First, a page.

While the Fifth Circuit is certainly free to consider this argument further, the undersigned concludes that R. McFarland's theory conflicts with Oxford Capitol Corp., 211 F.3d at 284.[4] Accordingly, the Court finds that B. McFarland retained his ownership interest in the Property after the transfer to R. McFarland, and that the subsequent tax liens attached to the Property at the time the assessments were made.

3. IRS Procedures

R. McFarland asserts that the United States failed to follow Internal Revenue Manual ("IRM") § when instituting this action. Def.'s Mem. [52] at 19-20. That section addresses certain internal steps taken when property is held as a principal residence. See IRM §, 2007 WL 9244070, at *1. These steps are among "several important factors to consider when determining whether to recommend to Area Counsel that a case be referred to the Department of Justice to institute an action to foreclose a federal tax lien." IRM §, 2007 WL 9244065, at *1.

Beyond quoting the manual, R. McFarland offers no argument or legal authority suggesting that the alleged missteps preclude the Government's claim. And he does not specify which steps were missing, though he does emphasize the following language when quoting subpart 2 of the section: "Additionally, a suit to foreclose should only be pursued when there are no reasonable administrative remedies.... to consider." Def.'s Mem. [52] at 19 (emphasis deleted) (quoting IRM §

"As a general rule, the internal operating procedures of the IRS as described in the [IRM] do not create rights in the taxpayer and thus a violation of these procedures does not establish a cause of action for the taxpayer." Oxford Capital Corp., 211 F.3d at 285 n.3 (collecting cases). But "internal operating procedures intended to protect a citizen's constitutional rights can establish a cause of action." Id. (collecting cases). R. McFarland does not address this distinction or explain how IRM § is designed to protect constitutional rights. While the section addresses administrative efforts to avoid foreclosure, the constitutional right to these foreclosure-avoiding steps is not apparent. See United States v. Martynuk, No. 13 Civ. 4110(KPF), 2015 WL 328100, at *7 (S.D.N.Y. Jan. 26, 2015) (rejecting renewed argument that IRS was required to exhaust reasonable alternatives before foreclosing on primary residence) (collecting cases); United States v. Meisner, No. 8:05CV100, 2007 WL 1290088, at *7 (D. Neb. May 2, 2007) (citing IRM § (holding that IRM created no rights to administrative alternatives to foreclosure)). In any event, Section 7403 of the Internal Revenue Code governs the foreclosure procedures in a federal tax-lien case and has been followed.[5]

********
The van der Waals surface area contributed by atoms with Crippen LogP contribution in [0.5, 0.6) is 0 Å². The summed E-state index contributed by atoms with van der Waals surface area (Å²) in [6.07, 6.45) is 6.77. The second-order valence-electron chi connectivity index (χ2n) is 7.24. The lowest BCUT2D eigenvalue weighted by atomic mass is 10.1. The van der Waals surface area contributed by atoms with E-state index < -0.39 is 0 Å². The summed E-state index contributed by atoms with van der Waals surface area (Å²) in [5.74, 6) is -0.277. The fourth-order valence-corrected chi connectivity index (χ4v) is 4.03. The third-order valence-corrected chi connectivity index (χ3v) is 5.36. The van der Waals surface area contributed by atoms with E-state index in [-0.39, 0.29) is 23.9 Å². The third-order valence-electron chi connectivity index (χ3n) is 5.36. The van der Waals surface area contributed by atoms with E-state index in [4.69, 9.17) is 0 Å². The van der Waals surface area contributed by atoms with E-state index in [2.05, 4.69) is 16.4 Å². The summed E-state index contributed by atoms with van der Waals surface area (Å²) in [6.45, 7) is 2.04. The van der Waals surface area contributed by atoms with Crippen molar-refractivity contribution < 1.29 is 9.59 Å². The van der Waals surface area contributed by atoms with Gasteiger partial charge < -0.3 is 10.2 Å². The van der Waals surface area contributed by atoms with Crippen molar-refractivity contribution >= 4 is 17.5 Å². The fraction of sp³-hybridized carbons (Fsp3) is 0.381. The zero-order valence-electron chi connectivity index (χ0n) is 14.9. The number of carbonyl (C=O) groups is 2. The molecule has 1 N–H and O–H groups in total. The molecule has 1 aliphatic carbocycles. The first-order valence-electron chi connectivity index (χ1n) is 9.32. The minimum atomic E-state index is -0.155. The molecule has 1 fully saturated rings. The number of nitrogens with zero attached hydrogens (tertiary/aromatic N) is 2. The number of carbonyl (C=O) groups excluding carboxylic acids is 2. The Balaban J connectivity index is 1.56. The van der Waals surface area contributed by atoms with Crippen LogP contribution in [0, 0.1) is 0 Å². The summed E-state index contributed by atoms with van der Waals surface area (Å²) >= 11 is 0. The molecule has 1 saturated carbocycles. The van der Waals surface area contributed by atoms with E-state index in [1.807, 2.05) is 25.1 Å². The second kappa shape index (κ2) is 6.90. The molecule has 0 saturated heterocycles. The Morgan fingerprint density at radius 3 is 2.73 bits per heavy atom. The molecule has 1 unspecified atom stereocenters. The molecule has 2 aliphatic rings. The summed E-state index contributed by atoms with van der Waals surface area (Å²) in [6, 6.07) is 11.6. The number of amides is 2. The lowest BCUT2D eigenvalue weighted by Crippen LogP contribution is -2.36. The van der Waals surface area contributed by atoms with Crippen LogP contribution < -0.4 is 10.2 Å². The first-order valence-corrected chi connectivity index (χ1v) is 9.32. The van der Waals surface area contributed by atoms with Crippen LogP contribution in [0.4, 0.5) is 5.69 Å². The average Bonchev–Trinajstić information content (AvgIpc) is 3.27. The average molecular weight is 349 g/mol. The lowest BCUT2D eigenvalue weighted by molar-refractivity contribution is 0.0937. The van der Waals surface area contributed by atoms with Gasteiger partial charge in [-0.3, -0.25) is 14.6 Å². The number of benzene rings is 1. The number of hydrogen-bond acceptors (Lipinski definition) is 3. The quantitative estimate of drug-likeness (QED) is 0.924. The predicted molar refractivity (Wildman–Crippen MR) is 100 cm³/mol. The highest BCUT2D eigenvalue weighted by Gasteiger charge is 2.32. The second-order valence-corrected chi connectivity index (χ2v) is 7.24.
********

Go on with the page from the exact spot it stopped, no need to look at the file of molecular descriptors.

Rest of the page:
4. Due Process

R. McFarland finally contends that the "crux of this case boils down to due process, " Def.'s Mem. [52] at 4, and that the Government "fail[ed] to afford [him] any meaningful due process rights whatsoever." Id. at 5. Later in his brief, he quotes at length from an article published in the Tulane Law Review questioning nominee rights. See id. at 22, 30 (quoting Stephanie Hoffer et al., To Pay or Delay: The Nominee's Dilemma Under Collection Due Process, 82 Tul. L. Rev. 781, 815-16 (2008)). But R. McFarland does not cite to any court that has adopted his position, and the position would likely invalidate binding precedent. In any event, R. McFarland was a named party in this action, was permitted to bring and argue a claim to quiet title, and received the process due under 26 U.S.C. § 7403(b).

IV. Conclusion

The Court has considered all of the parties' arguments. Those not specifically addressed would not have changed the outcome. For the foregoing reasons, the Court finds that at the time the assessments at issue were made, R. McFarland held title to the Property as nominee of B. McFarland. As such, federal tax liens arose and attached to the Property at those times, and the United States is entitled to foreclose on those liens.

Summary judgment in favor of the United States is granted as to its claims as well as R. McFarland's quiet-title counterclaim. To the extent R. McFarland intended to file a Cross-Motion for Summary Judgment [51], that motion is denied. The United States is directed to submit a proposed judgment and a proposed order directing the sale by July 28, 2015.